The diagram illustrates several carburetor basics. The result is a richer mixture. If you blow air across a straw inserted into a container of liquid, a pressure drop is created in the straw column. A float valve admits fuel into the reservoir to replace the fuel consumed by the engine. No flow or low flow. As the throttle is advanced to increase powerhead rpm, the fuel and the ignition systems are both advanced equally and at the same rate.
In almost all cases, the high-speed circuit has fixed high-speed jets and are not adjustable. The fuel for some small horsepower units is gravity fed from a tank mounted at the rear of the powerhead. Timing and synchronization on an outboard engine is extremely important to obtain maximum efficiency. On electronically controlled ignition models, a microcomputer decides when to advance or retard the timing based on input from various sensors. The bottom scribe line on the cam should be aligned with the center of the throttle roller and the roller just barely touches the cam.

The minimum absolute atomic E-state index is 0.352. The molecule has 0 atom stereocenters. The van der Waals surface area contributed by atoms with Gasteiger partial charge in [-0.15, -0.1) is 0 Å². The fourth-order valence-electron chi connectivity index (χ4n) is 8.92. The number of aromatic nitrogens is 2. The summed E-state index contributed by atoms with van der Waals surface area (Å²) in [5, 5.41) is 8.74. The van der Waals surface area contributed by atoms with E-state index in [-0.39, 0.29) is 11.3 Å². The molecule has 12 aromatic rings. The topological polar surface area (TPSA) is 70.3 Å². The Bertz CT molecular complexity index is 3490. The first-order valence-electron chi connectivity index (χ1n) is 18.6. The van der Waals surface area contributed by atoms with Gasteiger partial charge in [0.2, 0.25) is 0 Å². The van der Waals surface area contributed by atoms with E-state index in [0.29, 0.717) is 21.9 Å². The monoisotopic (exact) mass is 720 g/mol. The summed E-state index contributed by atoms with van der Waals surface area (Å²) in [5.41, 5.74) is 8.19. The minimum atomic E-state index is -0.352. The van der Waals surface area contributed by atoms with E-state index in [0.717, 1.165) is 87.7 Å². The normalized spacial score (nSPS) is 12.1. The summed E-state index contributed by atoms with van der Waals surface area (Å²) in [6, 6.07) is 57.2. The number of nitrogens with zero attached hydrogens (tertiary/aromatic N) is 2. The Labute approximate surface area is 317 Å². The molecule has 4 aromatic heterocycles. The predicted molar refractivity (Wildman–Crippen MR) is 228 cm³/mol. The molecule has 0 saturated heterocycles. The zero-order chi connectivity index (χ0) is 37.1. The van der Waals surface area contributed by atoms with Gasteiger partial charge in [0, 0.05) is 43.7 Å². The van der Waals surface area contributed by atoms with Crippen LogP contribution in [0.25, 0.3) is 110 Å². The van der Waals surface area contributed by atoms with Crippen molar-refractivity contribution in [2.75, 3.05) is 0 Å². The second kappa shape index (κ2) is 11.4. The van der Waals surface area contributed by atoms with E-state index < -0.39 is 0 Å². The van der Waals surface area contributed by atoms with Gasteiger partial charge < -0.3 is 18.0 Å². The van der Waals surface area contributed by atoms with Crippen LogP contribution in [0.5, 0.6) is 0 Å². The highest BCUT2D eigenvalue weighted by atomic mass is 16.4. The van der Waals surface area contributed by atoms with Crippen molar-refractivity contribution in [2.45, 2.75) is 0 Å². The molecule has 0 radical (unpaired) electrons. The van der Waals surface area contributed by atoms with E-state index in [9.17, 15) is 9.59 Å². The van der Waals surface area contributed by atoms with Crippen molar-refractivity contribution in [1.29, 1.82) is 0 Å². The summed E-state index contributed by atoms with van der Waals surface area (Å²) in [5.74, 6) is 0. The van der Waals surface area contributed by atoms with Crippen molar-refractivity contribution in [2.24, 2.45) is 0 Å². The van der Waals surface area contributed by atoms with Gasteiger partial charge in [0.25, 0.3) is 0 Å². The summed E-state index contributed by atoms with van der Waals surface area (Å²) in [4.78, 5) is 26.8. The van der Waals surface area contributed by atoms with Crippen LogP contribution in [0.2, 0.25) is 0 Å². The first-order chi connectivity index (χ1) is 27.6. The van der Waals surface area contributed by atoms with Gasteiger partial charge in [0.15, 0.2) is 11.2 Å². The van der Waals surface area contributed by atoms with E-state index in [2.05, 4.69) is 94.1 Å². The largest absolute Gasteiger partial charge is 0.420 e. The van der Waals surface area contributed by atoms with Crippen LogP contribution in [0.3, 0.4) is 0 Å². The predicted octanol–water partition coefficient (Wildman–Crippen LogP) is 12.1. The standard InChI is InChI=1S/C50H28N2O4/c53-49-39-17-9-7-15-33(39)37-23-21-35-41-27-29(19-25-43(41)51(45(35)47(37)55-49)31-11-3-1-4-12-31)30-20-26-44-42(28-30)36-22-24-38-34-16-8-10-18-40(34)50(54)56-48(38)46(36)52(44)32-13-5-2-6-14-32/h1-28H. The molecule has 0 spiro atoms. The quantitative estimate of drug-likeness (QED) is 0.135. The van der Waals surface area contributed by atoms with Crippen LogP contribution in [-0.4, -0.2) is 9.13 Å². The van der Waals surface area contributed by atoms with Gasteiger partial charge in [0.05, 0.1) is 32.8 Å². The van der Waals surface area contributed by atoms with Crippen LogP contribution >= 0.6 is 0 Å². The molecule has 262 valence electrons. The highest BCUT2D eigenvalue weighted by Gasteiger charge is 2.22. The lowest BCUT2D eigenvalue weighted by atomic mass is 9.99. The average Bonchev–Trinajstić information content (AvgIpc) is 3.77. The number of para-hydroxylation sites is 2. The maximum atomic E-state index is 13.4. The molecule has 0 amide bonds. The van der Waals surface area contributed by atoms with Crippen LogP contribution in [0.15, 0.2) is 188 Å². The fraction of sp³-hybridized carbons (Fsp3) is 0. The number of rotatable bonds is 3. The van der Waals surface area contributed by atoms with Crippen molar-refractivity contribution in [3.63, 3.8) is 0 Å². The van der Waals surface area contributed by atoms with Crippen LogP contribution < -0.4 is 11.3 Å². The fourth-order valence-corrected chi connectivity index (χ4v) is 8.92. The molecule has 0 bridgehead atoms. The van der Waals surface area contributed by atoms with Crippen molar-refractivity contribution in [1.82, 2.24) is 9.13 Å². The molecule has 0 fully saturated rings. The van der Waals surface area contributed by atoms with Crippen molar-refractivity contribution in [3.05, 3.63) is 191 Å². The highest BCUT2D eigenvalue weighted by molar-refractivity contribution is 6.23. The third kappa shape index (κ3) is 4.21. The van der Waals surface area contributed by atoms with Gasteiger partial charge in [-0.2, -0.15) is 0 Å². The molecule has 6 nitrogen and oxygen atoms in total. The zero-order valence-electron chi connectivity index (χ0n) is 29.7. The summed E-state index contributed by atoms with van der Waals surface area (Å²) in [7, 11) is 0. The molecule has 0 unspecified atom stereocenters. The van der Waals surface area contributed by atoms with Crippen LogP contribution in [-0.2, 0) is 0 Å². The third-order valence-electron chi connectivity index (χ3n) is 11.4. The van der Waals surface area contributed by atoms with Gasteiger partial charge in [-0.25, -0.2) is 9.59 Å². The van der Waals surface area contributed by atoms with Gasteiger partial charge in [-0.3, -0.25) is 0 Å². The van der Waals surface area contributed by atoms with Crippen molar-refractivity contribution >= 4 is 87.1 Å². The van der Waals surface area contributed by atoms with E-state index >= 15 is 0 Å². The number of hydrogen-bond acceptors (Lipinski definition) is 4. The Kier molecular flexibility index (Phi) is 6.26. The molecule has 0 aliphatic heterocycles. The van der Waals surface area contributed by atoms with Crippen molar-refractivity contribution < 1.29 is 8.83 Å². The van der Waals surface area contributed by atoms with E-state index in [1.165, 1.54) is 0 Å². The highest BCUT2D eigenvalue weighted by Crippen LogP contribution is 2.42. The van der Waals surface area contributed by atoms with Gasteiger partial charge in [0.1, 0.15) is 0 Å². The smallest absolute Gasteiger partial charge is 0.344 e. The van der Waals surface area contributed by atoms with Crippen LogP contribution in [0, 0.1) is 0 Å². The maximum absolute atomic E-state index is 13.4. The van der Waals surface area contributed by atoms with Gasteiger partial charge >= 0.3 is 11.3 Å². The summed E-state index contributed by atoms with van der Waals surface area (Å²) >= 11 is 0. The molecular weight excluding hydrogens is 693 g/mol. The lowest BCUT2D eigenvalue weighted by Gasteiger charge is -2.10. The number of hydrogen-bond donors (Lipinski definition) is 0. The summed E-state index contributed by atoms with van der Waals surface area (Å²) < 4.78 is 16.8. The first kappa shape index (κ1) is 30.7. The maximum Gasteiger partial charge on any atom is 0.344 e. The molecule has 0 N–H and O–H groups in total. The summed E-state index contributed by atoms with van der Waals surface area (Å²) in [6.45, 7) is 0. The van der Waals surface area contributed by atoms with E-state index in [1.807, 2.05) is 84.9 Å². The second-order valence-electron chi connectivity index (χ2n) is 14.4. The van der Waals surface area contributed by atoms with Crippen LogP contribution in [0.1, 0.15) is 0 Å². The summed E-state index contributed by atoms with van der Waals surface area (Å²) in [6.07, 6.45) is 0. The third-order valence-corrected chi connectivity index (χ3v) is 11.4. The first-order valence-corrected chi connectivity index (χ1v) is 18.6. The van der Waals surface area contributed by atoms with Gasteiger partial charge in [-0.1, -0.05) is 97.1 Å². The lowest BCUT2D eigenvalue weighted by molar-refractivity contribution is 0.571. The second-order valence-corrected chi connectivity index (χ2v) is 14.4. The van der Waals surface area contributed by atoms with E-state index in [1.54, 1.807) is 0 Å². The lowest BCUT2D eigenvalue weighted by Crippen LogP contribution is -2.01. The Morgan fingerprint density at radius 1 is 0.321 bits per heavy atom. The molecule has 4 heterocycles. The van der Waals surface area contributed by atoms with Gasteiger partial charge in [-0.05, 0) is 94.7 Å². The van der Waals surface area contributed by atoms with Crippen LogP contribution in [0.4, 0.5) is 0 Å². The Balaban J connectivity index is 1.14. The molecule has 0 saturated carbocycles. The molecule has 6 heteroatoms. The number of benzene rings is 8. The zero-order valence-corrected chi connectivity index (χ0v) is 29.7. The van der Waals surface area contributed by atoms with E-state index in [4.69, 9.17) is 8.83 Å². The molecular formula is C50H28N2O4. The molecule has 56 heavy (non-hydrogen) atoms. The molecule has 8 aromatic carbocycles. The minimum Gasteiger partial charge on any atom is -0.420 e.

At the time the throttle is opened. In order to obtain the proper air fuel mixture for all engine speeds, some models have high and low speed jets. Initial timing and timing advance are both set this way before using a timing light to check the timing. Traditional carburetor theory often involves a number of laws and principles. Even with the gravity feed method, a small fuel pump may be an integral part of the carburetor.
Any time the fuel system or the ignition system on a power head is serviced to replace a faulty part o; any adjustments are made for any reason, powerhead timing and synchronization must be carefully checked and verified. Many units have a filter as an integral part of the carburetor. Accuracy is obtained through proper adjustment of the floats. In this manner, a constant reservoir of fuel is maintainedn in the chamber to satisfy the demands of the engine at all speeds. A restriction in the throat, called a venture, controls air velocity and has the effect of reducing air pressure at this point.